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New injectable antibiotic approved for three uses

The US Food & Drug Administration (FDA) has approved the injectable drug ceftobiprole medocaril sodium (Zevtera) to treat adults with Staphylococcus aureus bacteremia (SAB), the agency announced last week.

The antibiotic prodrug is indicated for people with right-sided infective endocarditis, those with acute bacterial skin and skin structure infections (ABSSSI), and adult and paediatric patients aged from three months to 18-years-old with community-acquired bacterial pneumonia (CABP).

Ceftobiprole, a pyrrolidinone cephalosporin antibiotic, is the active moiety of the prodrug ceftobiprole medocaril.

Medpage Today reports that ceftobiprole medocaril’s efficacy in treating SAB was evaluated in a randomised controlled multinational trial involving 390 participants assigned to receive either the drug or daptomycin plus optional aztreonam.

A total of 69.8% of participants who received ceftobiprole medocaril achieved overall success – defined as survival, symptom improvement, bloodstream clearance of SAB, and no new complications – compared with 68.7% of those who received a comparator.

The drug’s efficacy in treating ABSSSI was evaluated in a multinational trial in which 679 participants were randomly assigned to receive either ceftobiprole medocaril or vancomycin plus aztreonam.

Of those who received ceftobiprole medocaril, 91.3% achieved an early clinical response – reduction of primary skin lesion by at least 20%, survival for at least 72 hours, and no additional antibacterial treatment or unplanned surgery within the necessary 48-to-72-hour timeframe – compared with 88.1% of people who received a comparator.

Ceftobiprole medocaril’s efficacy in treating patients with CABP was evaluated in a multinational trial of 638 adults hospitalised with CABP and requiring IV antibacterial treatment for at least three days, who were randomly assigned to receive either ceftobiprole medocaril or ceftriaxone with optional linezolid.

Of those who received the former, 76.4% achieved clinical cure seven-to-14 days after treatment ended, compared with 79.3% of people who received the comparator.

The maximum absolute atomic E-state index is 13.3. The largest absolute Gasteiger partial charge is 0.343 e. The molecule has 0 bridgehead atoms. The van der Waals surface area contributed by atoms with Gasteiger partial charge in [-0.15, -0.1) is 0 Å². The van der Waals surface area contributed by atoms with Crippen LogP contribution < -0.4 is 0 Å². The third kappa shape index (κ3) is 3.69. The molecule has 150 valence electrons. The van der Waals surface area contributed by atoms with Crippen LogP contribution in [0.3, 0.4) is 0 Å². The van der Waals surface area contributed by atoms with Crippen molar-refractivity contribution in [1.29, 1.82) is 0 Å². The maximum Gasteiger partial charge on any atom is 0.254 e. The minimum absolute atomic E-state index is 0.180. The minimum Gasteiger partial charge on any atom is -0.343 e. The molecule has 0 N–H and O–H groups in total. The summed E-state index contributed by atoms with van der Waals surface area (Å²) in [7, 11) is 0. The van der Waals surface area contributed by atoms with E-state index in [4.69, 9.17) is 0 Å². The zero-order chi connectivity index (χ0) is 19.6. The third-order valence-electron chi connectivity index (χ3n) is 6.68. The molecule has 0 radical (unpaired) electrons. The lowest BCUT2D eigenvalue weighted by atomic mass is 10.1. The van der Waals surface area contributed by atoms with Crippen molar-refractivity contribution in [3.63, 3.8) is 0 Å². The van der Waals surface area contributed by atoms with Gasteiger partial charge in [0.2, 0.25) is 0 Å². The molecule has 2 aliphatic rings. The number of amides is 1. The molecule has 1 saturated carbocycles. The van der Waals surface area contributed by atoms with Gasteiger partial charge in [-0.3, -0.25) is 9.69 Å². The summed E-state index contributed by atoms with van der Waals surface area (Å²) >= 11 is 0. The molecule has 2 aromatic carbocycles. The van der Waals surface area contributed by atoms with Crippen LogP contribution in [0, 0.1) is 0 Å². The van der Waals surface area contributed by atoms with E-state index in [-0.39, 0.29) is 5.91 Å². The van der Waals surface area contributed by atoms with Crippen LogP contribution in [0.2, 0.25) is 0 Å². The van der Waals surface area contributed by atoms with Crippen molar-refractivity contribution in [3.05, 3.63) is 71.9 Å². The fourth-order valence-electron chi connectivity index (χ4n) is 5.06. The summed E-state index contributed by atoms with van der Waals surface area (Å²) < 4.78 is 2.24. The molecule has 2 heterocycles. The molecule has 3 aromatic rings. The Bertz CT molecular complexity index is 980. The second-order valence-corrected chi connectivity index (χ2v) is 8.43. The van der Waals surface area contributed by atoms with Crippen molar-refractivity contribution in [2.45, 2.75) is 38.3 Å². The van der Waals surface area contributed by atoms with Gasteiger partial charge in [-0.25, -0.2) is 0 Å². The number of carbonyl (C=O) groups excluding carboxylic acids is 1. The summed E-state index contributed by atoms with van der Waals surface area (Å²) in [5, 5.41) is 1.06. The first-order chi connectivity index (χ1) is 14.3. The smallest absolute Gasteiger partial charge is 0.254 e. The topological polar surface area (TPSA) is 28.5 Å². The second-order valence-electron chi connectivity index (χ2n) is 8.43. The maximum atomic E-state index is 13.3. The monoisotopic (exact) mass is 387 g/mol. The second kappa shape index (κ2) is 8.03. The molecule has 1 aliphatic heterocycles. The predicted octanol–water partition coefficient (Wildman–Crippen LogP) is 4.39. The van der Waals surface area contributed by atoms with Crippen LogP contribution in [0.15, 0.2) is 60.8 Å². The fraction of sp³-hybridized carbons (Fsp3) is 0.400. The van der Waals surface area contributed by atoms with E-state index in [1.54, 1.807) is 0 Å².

An additional analysis looked at an earlier time-point of clinical success at day three, which was 71% in patients receiving the study drug and 71.1% in patients receiving the comparator.

The approval of ceftobiprole medocaril was also supported by evidence from the CABP trial of ceftobiprole medocaril in adults and in paediatric participants.

Common side effects for each of the three indications included nausea, vomiting and diarrhoea. Some participants with SAB experienced additional side effects including hypertension, leukopenia, fungal infection, headache and dyspnoea.

For paediatric patients with CABP, the most common side effects of ceftobiprole medocaril included vomiting, headache, increased levels of hepatic enzymes, diarrhoea, infusion site reaction, phlebitis, and fever.

FDA approval of ceftobiprole medocaril was granted to Basilea Pharmaceutica International.

 

PubMed article – Ceftobiprole versus daptomycin in Staphylococcus aureus bacteremia: a novel protocol for a double-blind, Phase III trial (Open access)

 

NIH article – Ceftobiprole in the Treatment of Patients With Acute Bacterial Skin and Skin Structure Infections (Open access)

 

NIH article – Ceftobiprole in the Treatment of Patients With Community-Acquired Pneumonia (Open access)

 

Medpage Today article –  FDA OKs Injectable Antibiotic for Three Different Uses (Open access)

 

See more from MedicalBrief archives:

 

Curbing antibiotic use reduces AMR – report

 

Search for a new class of antibiotics

 

AMR burden weighs heavily on Africa – global study

 

WHO report highlights lack of progress towards new antibiotics

 

 

 

 

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